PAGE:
To see video of JMS' dyno run click here.

One of our favorite subjects here at Mopar Muscle magazine is engines, so it's no wonder we enjoy our annual Engine Challenge held each year at Comp Cams so much. Not only do we get to hang out at Comp's state of the art dyno cell and research facility, we also get to discuss Mopar engines with some of the top engine builders in the country during the competition. We vary the rules slightly each year, featuring a different Mopar engine in each of our Engine Challenges. This year, we chose the largest factory displacement Chrysler engine, the 440, and each builder had to use the same Indy SR cylinder heads, building what is commonly referred to as a "spec" engine because the major specifications of each engine are the same. As you can imagine, this was a close competition since all of the engines were limited to the factory stroke, a .060 inch overbore, and the same Rockett Brand 93 octane pump gas. JMS Racing Engines brought a strong contender to this year's contest, placing fifth with his 678 horsepower 440.

JMS Racing Engines was a newcomer to our Engine Challenge this year, but they made a lasting impression as their stout 440 screamed to more than 678 horsepower on Comp's engine dyno. Having made multiple pulls on his in-house dyno, Engine builder Mike Johnson came prepared to run his engine, and did very little tuning to optimize his combination while at Comp. His engine was tuned with 34 degrees of total ignition timing, and his carb was jetted with size 90 jets all the way around which Mike says made the most power on his dyno. Mike was so confident in his tune-up that he made all three of his qualifying pulls back to back in the first three minutes of his 45 minute qualifying session. Then after a brief cool-down he made his three judged pulls back to back as well. Having plenty of time left, Mike then jetted his carb with 92s, and bumped the timing to 36 degrees to make three additional pulls netting a best of 678.1 horsepower and 563.5 lb/ft of torque for a combined score of 1241.6.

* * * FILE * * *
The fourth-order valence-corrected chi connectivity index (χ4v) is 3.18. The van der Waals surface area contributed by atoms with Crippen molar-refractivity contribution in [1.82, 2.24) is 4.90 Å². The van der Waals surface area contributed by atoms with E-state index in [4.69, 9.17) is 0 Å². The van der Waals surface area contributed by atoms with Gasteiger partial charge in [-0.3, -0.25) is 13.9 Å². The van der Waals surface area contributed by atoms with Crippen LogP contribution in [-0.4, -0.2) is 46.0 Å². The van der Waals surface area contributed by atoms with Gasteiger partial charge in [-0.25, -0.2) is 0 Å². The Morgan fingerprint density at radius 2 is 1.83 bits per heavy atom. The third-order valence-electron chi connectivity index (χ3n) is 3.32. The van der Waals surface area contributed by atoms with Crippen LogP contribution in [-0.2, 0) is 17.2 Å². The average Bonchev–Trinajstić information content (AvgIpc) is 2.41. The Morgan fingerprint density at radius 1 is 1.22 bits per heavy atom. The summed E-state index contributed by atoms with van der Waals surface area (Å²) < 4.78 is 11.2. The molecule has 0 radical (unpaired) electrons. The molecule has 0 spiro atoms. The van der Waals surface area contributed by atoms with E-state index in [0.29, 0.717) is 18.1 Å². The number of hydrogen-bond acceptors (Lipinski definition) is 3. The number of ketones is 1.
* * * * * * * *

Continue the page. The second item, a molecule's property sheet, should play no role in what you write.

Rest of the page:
Starting with a seasoned factory 440 block and a factory forged steel crankshaft, JMS Racing Engines utilized Ross PN 99764 forged pistons and RPM connecting rods as the foundation for their short-block. ACL main and rod bearings kept the rotating assembly spinning freely and JE piston rings ensured a tight combustion chamber seal. A Melling oil pump was used in conjunction with a Milodon PN30931 oil pan and windage tray to ensure this big-block received proper lubrication. All the machine work was performed in-house, and the rotating assembly was precisely balanced. A Professional Products PN 80013 SFI balancer was used to dampen any harmonics. To actuate the valves, a JMS custom roller camshaft was employed with Isky PN 1612RH "Red Zone" solid roller lifters. A JP Performance double roller chain and gears kept the bumpstick loping in time with the crankshaft.